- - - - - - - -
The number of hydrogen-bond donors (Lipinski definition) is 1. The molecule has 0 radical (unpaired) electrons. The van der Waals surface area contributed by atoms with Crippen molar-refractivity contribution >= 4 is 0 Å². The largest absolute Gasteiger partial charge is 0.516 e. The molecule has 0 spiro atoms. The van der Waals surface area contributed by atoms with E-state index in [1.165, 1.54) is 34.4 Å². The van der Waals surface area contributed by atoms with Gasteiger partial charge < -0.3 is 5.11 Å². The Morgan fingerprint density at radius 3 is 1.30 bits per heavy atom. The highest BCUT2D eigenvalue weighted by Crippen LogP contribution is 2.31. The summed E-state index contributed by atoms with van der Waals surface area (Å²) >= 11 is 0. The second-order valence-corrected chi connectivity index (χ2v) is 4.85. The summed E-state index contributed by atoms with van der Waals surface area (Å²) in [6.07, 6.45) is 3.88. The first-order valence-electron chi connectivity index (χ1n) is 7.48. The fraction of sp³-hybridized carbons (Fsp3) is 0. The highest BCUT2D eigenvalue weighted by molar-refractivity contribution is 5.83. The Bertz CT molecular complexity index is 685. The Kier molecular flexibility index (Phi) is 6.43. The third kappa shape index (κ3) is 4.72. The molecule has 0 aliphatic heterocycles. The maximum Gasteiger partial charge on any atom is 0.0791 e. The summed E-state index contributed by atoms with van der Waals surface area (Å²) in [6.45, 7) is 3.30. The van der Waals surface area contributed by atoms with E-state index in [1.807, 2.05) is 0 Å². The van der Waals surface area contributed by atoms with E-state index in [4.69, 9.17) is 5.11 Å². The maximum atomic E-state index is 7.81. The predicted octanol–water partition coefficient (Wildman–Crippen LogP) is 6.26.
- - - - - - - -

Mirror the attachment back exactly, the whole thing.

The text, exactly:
The number of hydrogen-bond donors (Lipinski definition) is 1. The molecule has 0 radical (unpaired) electrons. The van der Waals surface area contributed by atoms with Crippen molar-refractivity contribution >= 4 is 0 Å². The largest absolute Gasteiger partial charge is 0.516 e. The molecule has 0 spiro atoms. The van der Waals surface area contributed by atoms with E-state index in [1.165, 1.54) is 34.4 Å². The van der Waals surface area contributed by atoms with Gasteiger partial charge < -0.3 is 5.11 Å². The Morgan fingerprint density at radius 3 is 1.30 bits per heavy atom. The highest BCUT2D eigenvalue weighted by Crippen LogP contribution is 2.31. The summed E-state index contributed by atoms with van der Waals surface area (Å²) >= 11 is 0. The second-order valence-corrected chi connectivity index (χ2v) is 4.85. The summed E-state index contributed by atoms with van der Waals surface area (Å²) in [6.07, 6.45) is 3.88. The first-order valence-electron chi connectivity index (χ1n) is 7.48. The fraction of sp³-hybridized carbons (Fsp3) is 0. The highest BCUT2D eigenvalue weighted by molar-refractivity contribution is 5.83. The Bertz CT molecular complexity index is 685. The Kier molecular flexibility index (Phi) is 6.43. The third kappa shape index (κ3) is 4.72. The molecule has 0 aliphatic heterocycles. The maximum Gasteiger partial charge on any atom is 0.0791 e. The summed E-state index contributed by atoms with van der Waals surface area (Å²) in [6.45, 7) is 3.30. The van der Waals surface area contributed by atoms with E-state index in [1.807, 2.05) is 0 Å². The van der Waals surface area contributed by atoms with E-state index in [4.69, 9.17) is 5.11 Å². The maximum atomic E-state index is 7.81. The predicted octanol–water partition coefficient (Wildman–Crippen LogP) is 6.26.